Potato growers fearful that slug control may be compromised following the loss of methiocarb baits should switch to metaldehyde pellets of a similar quality, says an industry expert.
Methiocarb baits were well respected among potato growers partly because of the processes involved in their manufacture. These ensured they were highly palatable, but also robust. Fortunately, there are several metaldehyde-based pellets of similar, if not, higher quality available to growers, says Dr Andy Evans at Scotlands Rural College.
As leader of the Applied Practice Team and pest management specialist he is regularly called on to pass advice on matters relating to crop protection, with slug control a topic that is once again at the forefront of growers minds.
One reason why methiocarb proved so popular among potato growers was its all-round performance. It had the size and mass to spread well, was robust enough to endure moist conditions and was appetising to slugs, but there are credible alternatives. It was widely believed that methiocarb was more effective under cooler, wetter conditions, but in practice the results were inconsistent, he says.
When looking for an alternative pellet, Andy Evans advice is clear: Growers need to stipulate a wet-process pellet, such as TDS, that uses durum wheat flour to create a highly palatable bait. Pellet size is important as smaller pellets will not demonstrate a consistent ballistic property, additionally a smaller pellet will present a higher volume: surface ratio potentially leading to increased degradation, he adds.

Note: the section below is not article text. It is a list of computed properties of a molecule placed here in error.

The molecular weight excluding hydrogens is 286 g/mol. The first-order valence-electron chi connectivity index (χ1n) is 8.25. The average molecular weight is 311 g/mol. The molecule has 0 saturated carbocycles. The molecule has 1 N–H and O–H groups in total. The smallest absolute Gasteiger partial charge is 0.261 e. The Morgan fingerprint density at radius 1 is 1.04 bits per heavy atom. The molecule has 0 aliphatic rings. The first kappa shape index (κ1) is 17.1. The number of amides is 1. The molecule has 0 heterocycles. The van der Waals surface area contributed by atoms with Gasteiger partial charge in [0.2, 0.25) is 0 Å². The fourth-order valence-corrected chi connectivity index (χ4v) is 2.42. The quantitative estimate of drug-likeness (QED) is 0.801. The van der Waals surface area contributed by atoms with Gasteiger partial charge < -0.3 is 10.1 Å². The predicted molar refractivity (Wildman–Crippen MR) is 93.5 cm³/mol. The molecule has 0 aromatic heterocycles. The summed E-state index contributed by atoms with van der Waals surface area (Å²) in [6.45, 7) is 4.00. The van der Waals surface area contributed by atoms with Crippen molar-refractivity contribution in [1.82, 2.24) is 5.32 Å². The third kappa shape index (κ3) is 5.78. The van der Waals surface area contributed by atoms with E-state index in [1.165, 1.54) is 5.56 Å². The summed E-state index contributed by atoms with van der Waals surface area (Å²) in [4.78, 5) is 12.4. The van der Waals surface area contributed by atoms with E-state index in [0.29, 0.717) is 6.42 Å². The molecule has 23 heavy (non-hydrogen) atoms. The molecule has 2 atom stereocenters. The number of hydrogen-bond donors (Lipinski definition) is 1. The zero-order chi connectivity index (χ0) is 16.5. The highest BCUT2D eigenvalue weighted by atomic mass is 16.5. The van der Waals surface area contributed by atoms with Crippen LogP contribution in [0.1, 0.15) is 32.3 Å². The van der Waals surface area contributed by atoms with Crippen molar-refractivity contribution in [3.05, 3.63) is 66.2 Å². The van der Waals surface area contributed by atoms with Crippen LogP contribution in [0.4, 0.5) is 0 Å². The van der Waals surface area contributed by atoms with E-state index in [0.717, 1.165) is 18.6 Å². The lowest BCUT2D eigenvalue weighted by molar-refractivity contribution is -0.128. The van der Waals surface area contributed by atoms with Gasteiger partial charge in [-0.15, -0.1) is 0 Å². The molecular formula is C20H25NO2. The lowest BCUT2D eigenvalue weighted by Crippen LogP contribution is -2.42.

Advice on application practice remains unchanged and, is in most cases, is the over-riding factor determining success.
If you suspect you are likely to face a slug burden then suitable seed bed preparation is an obvious first step, but pellet application at two critical periods is often advisable.
Unless numbers are high and populations active, the first application should be made between 50-75% canopy complete. Trials have shown that one application at this timing is better than repeated low dose applications. A follow-up application can be made four to six weeks later at the early stages of tuber bulking, if necessary, he says.
Growers are not limited by the number of applications they can make, but are restricted by the amount of the metaldehyde active substance that can be applied in a 12-month period. While some experts prefer the little and often approach, Andy Evans prefers to make planned applications based on when the crop is under most pressure.
Baiting points are not a concern as evidence suggests 30 pellets per square metre are sufficient to give effective control, rather the issue is one of appropriate use of plant protection products, he says.